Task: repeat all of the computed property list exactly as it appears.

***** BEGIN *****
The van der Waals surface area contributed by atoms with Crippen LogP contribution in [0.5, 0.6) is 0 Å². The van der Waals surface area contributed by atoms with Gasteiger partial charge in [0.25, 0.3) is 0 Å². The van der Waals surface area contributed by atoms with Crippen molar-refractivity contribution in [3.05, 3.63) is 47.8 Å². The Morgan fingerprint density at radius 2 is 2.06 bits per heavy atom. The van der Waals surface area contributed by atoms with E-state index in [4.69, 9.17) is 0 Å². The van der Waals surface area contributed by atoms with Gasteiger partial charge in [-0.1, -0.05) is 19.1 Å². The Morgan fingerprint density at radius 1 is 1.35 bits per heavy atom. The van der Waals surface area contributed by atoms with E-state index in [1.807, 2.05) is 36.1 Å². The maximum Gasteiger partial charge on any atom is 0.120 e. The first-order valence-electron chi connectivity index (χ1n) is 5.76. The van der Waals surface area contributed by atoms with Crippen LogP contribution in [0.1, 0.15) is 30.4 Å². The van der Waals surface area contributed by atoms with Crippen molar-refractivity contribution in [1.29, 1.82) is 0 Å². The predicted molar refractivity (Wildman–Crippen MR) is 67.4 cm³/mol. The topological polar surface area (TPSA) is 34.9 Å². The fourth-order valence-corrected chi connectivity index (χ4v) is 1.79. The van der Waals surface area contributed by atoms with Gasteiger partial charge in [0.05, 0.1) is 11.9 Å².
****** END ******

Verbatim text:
The van der Waals surface area contributed by atoms with Crippen LogP contribution in [0.5, 0.6) is 0 Å². The van der Waals surface area contributed by atoms with Gasteiger partial charge in [0.25, 0.3) is 0 Å². The van der Waals surface area contributed by atoms with Crippen molar-refractivity contribution in [3.05, 3.63) is 47.8 Å². The Morgan fingerprint density at radius 2 is 2.06 bits per heavy atom. The van der Waals surface area contributed by atoms with E-state index in [4.69, 9.17) is 0 Å². The van der Waals surface area contributed by atoms with Gasteiger partial charge in [-0.1, -0.05) is 19.1 Å². The Morgan fingerprint density at radius 1 is 1.35 bits per heavy atom. The van der Waals surface area contributed by atoms with E-state index in [1.807, 2.05) is 36.1 Å². The maximum Gasteiger partial charge on any atom is 0.120 e. The first-order valence-electron chi connectivity index (χ1n) is 5.76. The van der Waals surface area contributed by atoms with Crippen LogP contribution in [0.1, 0.15) is 30.4 Å². The van der Waals surface area contributed by atoms with Crippen molar-refractivity contribution in [1.29, 1.82) is 0 Å². The predicted molar refractivity (Wildman–Crippen MR) is 67.4 cm³/mol. The topological polar surface area (TPSA) is 34.9 Å². The fourth-order valence-corrected chi connectivity index (χ4v) is 1.79. The van der Waals surface area contributed by atoms with Gasteiger partial charge in [0.05, 0.1) is 11.9 Å².